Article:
Misogynoir refers to a combination of racism and sexism which specifically affects black women. The word was coined by black feminist scholar Moya Bailey.

Examples of misogynoir include the stereotype of the ‘angry black woman’, which ultimately shames black women for being expressive and portrays black women as overly aggressive. By portraying black women as unnecessarily angry, this stereotype silences black women’s legitimate struggles, particularly when they encounter sexism and racism.

There is also the trope of the ‘strong black woman’; various activists and scholars have pointed out that the trope denies black women their humanity. This stereotype is harmful because it promotes the ideas that black women should always hide their pain and that, for black women, being strong is compulsory.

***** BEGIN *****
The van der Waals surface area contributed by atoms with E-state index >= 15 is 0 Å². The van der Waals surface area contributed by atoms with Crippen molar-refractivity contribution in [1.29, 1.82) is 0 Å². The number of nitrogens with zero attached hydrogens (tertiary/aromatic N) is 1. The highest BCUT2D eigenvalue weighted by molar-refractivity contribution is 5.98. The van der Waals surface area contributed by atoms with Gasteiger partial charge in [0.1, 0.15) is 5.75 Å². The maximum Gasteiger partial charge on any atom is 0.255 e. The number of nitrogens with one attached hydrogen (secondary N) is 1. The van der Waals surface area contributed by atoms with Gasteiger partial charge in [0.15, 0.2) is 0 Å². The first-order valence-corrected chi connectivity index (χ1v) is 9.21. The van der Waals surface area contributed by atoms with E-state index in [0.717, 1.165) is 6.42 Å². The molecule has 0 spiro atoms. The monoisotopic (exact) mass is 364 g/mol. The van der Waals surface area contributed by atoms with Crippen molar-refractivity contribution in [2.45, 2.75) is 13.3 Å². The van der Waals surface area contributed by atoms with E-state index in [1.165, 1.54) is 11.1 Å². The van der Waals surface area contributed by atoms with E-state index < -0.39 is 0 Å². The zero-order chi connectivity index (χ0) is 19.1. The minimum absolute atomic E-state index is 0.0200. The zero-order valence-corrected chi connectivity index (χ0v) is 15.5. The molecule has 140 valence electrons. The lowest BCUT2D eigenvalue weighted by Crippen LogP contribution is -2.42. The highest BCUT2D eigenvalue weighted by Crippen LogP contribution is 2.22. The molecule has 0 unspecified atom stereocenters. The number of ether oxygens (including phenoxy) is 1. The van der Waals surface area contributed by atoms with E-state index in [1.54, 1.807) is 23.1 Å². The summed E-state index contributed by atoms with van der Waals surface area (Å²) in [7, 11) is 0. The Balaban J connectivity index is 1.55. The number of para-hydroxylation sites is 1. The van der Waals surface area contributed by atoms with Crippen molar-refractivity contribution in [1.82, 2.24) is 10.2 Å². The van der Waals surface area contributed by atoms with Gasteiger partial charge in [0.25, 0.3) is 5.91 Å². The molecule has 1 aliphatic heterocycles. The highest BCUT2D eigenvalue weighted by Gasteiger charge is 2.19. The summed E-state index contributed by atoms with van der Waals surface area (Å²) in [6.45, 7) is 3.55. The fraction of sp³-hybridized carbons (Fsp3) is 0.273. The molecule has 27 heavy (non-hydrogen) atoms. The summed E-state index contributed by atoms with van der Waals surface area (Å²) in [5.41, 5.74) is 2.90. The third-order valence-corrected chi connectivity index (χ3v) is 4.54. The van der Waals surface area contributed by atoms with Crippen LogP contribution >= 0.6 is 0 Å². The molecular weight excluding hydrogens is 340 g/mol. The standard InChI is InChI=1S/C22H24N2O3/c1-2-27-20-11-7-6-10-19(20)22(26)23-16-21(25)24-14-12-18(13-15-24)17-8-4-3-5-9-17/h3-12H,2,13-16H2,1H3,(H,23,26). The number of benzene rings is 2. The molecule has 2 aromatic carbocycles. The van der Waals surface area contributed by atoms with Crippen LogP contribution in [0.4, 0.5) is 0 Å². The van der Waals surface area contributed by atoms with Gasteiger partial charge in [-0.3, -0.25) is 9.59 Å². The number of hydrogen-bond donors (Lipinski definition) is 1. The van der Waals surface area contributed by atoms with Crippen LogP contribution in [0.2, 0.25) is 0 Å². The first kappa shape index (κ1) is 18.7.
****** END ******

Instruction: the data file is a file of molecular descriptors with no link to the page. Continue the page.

A key example of misogynoir is the policing of black women’s hair. Society imposes anti-black, white supremacist beauty standards on black women, stereotyping black women’s natural hair as undesirable or unkempt. At the same time, many people shame black women who wear weaves, accusing them of being ‘unAfrican’. Many activists have asserted that, whether black women keep their hair natural or not, they’re shamed for their decision.

Here’s a great link explaining misogynoir in greater detail: http://www.gradientlair.com/post/84107309247/define-misogynoir-anti-black-misogyny-moya-bailey-coined

Image by Michelle Avenant

Image by Michelle Avenant

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